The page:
Building under new priorities – Alex Duckworth of AECOM at HITT 2021: Conversions and BIM make sense

Building under new priorities – Alex Duckworth of AECOM at HITT 2021: Conversions and BIM make sense

Augsburg/London (May 28, 2021). It is no longer the sustainable building alone that is demanded from future (hotel) investors, but its impact on the climate and the entire environment. The focus has changed substantially in recent times. Construction companies, project managers, architects and designers are learning a lot and very quickly at the moment: the goal of pushing emissions to net zero is increasing the competitive pressure, says Alex Duckworth (photo), Principal Consultant Sustainability, Buildings and Places at AECOM – a gigantic service company in the construction sector with 80,000 employees around the globe.

At the 4th HospitalityInside Think Tank (HITT) on 13/14 September, he will be taking a look at the bigger picture.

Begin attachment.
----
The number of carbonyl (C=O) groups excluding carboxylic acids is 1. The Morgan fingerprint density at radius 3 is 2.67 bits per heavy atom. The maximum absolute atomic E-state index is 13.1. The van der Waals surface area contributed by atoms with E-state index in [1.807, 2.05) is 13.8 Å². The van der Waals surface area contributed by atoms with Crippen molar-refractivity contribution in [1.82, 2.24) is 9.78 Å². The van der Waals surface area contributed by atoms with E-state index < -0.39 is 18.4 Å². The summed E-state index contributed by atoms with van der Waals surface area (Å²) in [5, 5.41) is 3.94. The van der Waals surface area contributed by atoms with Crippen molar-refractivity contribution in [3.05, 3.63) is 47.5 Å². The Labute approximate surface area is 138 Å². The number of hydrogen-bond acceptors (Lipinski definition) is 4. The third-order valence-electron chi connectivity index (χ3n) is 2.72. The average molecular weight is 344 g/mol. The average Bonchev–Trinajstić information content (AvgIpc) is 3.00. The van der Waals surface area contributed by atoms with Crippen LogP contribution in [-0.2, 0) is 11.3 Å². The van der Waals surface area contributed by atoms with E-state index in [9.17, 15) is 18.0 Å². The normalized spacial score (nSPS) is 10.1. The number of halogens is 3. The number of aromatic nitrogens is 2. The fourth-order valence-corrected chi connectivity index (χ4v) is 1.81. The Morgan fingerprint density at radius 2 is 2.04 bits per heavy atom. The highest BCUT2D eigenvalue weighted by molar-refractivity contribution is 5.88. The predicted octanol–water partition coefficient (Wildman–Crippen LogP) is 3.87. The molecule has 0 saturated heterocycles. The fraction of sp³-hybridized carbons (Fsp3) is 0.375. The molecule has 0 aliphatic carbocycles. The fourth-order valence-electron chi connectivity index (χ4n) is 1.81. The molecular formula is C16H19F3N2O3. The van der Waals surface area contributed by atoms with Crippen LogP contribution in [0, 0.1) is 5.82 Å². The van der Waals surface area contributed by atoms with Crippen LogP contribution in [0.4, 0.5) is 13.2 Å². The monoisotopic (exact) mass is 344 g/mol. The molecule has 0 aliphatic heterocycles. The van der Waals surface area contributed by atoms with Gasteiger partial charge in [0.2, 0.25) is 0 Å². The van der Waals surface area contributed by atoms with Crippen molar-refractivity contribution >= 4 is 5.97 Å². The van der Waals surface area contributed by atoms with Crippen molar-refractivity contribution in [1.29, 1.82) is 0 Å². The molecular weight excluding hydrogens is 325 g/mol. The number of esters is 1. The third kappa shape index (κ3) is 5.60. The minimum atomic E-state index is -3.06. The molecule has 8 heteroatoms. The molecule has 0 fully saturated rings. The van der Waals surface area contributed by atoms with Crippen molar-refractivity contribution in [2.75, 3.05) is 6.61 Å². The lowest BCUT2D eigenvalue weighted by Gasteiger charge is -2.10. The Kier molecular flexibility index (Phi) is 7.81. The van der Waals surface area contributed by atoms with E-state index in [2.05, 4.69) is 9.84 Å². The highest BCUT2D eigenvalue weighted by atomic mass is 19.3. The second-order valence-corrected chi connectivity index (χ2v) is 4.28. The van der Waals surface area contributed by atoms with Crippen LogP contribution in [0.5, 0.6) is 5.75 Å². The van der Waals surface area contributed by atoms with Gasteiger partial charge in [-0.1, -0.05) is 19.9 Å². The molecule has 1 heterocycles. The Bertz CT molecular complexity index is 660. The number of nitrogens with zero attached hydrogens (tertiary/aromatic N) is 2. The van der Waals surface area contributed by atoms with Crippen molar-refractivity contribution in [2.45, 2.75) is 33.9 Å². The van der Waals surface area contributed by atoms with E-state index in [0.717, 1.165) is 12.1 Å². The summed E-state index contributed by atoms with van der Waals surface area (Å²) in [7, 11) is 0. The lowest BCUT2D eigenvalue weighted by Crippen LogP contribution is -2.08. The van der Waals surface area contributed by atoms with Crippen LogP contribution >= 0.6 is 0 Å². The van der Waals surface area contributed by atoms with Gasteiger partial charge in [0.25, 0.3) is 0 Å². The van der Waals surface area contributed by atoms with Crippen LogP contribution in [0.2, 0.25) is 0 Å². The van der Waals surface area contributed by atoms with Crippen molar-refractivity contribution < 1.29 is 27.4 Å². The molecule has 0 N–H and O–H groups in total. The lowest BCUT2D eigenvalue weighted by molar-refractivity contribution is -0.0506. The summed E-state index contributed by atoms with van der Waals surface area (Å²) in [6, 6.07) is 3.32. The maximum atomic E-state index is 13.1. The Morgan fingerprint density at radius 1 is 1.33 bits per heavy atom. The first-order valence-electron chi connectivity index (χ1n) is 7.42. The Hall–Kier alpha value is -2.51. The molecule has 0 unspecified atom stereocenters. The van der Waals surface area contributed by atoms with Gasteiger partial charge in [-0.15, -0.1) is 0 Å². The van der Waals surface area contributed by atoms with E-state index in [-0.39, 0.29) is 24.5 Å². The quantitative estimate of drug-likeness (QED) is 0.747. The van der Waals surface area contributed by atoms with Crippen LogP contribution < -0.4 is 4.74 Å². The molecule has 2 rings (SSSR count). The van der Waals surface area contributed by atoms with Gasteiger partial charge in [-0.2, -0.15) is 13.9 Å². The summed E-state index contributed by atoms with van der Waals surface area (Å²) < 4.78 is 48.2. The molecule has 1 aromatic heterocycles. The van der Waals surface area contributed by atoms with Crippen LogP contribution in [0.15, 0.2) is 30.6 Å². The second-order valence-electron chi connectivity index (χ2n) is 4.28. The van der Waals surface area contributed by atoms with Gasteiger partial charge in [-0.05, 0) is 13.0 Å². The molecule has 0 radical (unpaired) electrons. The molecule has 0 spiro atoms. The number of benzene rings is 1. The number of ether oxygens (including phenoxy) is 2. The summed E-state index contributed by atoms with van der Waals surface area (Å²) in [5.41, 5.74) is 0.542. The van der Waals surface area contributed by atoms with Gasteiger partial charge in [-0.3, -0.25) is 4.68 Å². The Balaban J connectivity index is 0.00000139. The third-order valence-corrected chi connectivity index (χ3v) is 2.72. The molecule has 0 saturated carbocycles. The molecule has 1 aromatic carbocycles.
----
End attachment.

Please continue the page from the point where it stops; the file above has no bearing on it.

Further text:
In continental Europe, the name is less familiar. AECOM is an acronym for the specialist areas of Architecture, Engineering, Consulting, Operations and Maintenance. The company has its global headquarters in Los Angeles and its European headquarters in London. It is one of the Fortune 500 companies whose main revenue pillar, the professional services business, achieved a turnover of 13.2 billion US dollars in the 2020 financial year. The provider of technical and support services achieved its current size through various mergers. Geographically, AECOM has a strong presence in the Americas, Asia-Pacific and the Middle East.